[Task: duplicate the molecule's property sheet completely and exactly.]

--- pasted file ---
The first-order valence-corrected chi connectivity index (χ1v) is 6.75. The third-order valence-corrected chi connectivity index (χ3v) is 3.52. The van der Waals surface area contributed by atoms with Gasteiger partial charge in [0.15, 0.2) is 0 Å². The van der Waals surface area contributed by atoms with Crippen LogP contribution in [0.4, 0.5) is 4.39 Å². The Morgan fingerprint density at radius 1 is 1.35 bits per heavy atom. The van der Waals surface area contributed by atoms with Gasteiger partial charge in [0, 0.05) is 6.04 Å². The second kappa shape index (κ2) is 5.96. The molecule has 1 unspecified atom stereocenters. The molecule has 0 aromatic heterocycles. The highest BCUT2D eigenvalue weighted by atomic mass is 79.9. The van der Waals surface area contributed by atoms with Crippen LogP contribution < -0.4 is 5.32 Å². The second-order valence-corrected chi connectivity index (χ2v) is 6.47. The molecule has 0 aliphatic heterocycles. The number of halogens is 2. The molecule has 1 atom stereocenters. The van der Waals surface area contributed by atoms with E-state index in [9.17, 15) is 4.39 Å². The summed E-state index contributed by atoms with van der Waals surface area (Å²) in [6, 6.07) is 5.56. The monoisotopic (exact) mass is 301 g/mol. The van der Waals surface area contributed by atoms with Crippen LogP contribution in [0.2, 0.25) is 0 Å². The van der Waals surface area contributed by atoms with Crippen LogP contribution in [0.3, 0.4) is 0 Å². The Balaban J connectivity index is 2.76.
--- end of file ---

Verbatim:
The first-order valence-corrected chi connectivity index (χ1v) is 6.75. The third-order valence-corrected chi connectivity index (χ3v) is 3.52. The van der Waals surface area contributed by atoms with Gasteiger partial charge in [0.15, 0.2) is 0 Å². The van der Waals surface area contributed by atoms with Crippen LogP contribution in [0.4, 0.5) is 4.39 Å². The Morgan fingerprint density at radius 1 is 1.35 bits per heavy atom. The van der Waals surface area contributed by atoms with Gasteiger partial charge in [0, 0.05) is 6.04 Å². The second kappa shape index (κ2) is 5.96. The molecule has 1 unspecified atom stereocenters. The molecule has 0 aromatic heterocycles. The highest BCUT2D eigenvalue weighted by atomic mass is 79.9. The van der Waals surface area contributed by atoms with Crippen LogP contribution < -0.4 is 5.32 Å². The second-order valence-corrected chi connectivity index (χ2v) is 6.47. The molecule has 0 aliphatic heterocycles. The number of halogens is 2. The molecule has 1 atom stereocenters. The van der Waals surface area contributed by atoms with E-state index in [9.17, 15) is 4.39 Å². The summed E-state index contributed by atoms with van der Waals surface area (Å²) in [6, 6.07) is 5.56. The monoisotopic (exact) mass is 301 g/mol. The van der Waals surface area contributed by atoms with Crippen LogP contribution in [0.2, 0.25) is 0 Å². The van der Waals surface area contributed by atoms with Crippen LogP contribution in [0.3, 0.4) is 0 Å². The Balaban J connectivity index is 2.76.